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Japan to label cloud services as critical for economic security

Tokyo to promote domestic players, with eye on cyberthreats

Cloud technology lets users access data and software without having to maintain physical servers on their premises.   © Reuters

TOKYO -- Japan looks to designate cloud services as a priority for economic security comparable to semiconductors and pharmaceuticals, seeking to cultivate domestic providers in a field dominated by foreign players.

Tokyo worries that placing sensitive state information on foreign-run clouds threatens national security, and that overseas players may not respond quickly to cyberattacks in Japan.

Tokyo's designation of cloud services as a critical product for lives and economic activity in Japan would mean that companies involved in such products are entitled to government subsidies and financing with reduced interest rates. To qualify, they will need to submit a plan for supplying and managing the products and receive the green light from authorities.

Japan will consider requiring that these domestic cloud services maintain an engineering team in the country for a quick response to any issues.

Having more users lets cloud providers offer better, cheaper services. Many in the government think it will be difficult for Japanese players to compete with established foreign rivals on public cloud services. Tokyo wants domestic providers to focus on private clouds, which are accessible only by specific groups and used mainly for sensitive information, potentially for clients like utilities and financial companies.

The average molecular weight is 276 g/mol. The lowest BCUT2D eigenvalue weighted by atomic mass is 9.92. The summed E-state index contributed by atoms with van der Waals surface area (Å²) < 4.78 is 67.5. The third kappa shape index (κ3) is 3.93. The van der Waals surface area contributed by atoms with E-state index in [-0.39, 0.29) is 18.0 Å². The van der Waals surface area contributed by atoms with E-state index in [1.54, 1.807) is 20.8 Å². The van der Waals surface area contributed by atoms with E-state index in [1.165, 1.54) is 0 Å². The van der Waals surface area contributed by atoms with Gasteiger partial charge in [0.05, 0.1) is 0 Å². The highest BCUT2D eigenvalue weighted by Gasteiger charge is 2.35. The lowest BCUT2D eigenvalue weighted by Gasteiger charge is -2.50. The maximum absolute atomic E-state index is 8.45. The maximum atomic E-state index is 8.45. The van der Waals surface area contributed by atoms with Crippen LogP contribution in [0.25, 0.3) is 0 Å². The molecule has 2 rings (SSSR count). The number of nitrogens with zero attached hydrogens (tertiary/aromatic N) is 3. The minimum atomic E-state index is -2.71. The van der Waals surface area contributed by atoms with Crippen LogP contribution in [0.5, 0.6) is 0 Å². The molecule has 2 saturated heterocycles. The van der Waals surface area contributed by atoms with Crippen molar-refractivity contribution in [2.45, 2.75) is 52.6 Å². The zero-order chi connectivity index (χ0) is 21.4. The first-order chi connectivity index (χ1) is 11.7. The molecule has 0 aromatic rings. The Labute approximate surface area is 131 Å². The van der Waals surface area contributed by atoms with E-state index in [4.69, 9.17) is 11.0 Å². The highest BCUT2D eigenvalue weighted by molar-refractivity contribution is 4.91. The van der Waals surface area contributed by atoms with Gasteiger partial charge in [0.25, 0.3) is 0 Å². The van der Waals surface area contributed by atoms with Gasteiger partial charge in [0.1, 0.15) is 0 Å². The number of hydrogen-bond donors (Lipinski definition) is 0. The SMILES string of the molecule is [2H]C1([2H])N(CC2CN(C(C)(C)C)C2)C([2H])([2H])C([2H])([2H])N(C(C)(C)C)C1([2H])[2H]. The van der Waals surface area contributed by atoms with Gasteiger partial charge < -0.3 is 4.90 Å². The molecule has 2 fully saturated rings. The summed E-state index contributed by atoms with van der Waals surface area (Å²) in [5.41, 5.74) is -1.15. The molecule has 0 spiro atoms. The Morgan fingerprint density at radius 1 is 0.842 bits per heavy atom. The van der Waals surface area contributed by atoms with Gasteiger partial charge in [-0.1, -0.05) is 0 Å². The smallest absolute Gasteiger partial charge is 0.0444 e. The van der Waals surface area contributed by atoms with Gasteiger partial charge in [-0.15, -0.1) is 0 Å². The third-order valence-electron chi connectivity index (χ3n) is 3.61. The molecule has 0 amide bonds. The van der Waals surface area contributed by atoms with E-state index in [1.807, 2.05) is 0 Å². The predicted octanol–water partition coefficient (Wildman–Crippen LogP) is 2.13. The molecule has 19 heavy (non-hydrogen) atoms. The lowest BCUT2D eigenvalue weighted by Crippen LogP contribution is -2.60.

Given concerns that government assistance could skew competition, Tokyo will explore options to provide the appropriate level of help to domestic cloud providers.

Signing up for cloud services tends to be cheaper than building proprietary data and software infrastructure from scratch. The internal affairs ministry says 68.7% of Japanese companies used cloud services in 2020. The government is moving more administrative functions onto the cloud as well.

But foreign providers dominate Japan's cloud market. Amazon Web Services, Microsoft and Google controlled a 60%-70% share in fiscal 2020, up from 5%-10% nine years earlier, the Japan Fair Trade Commission said. Foreign operators held a combined market share of 72% in fiscal 2020, Fuji Chimera Research Institute said. Japanese players like NTT and Fujitsu have fallen behind.

Cloud services are expected to play a greater role in society with the rise of the Internet of Things and self-driving cars. U.S. President Joe Biden last year signed an executive order seeking greater cybersecurity including for clouds, while China has launched efforts to build new data center and cloud networks.

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